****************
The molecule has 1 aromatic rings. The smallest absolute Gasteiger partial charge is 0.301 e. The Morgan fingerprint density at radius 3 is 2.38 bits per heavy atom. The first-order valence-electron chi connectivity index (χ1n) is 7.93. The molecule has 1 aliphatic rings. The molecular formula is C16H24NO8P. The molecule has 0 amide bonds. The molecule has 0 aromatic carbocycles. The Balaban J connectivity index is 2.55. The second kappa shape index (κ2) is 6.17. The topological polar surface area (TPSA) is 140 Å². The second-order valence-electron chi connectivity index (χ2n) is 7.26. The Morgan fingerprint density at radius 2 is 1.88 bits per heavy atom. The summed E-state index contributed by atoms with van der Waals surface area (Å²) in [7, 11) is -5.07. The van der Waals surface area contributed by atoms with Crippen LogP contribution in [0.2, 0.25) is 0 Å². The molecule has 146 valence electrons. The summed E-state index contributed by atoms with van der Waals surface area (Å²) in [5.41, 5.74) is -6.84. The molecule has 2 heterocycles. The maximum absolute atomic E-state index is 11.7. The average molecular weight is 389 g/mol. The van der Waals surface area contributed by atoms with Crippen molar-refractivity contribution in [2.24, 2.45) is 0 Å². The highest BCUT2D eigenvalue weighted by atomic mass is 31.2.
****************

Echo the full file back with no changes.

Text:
The molecule has 1 aromatic rings. The smallest absolute Gasteiger partial charge is 0.301 e. The Morgan fingerprint density at radius 3 is 2.38 bits per heavy atom. The first-order valence-electron chi connectivity index (χ1n) is 7.93. The molecule has 1 aliphatic rings. The molecular formula is C16H24NO8P. The molecule has 0 amide bonds. The molecule has 0 aromatic carbocycles. The Balaban J connectivity index is 2.55. The second kappa shape index (κ2) is 6.17. The topological polar surface area (TPSA) is 140 Å². The second-order valence-electron chi connectivity index (χ2n) is 7.26. The Morgan fingerprint density at radius 2 is 1.88 bits per heavy atom. The summed E-state index contributed by atoms with van der Waals surface area (Å²) in [7, 11) is -5.07. The van der Waals surface area contributed by atoms with Crippen LogP contribution in [0.2, 0.25) is 0 Å². The molecule has 146 valence electrons. The summed E-state index contributed by atoms with van der Waals surface area (Å²) in [5.41, 5.74) is -6.84. The molecule has 2 heterocycles. The maximum absolute atomic E-state index is 11.7. The average molecular weight is 389 g/mol. The van der Waals surface area contributed by atoms with Crippen molar-refractivity contribution in [2.24, 2.45) is 0 Å². The highest BCUT2D eigenvalue weighted by atomic mass is 31.2.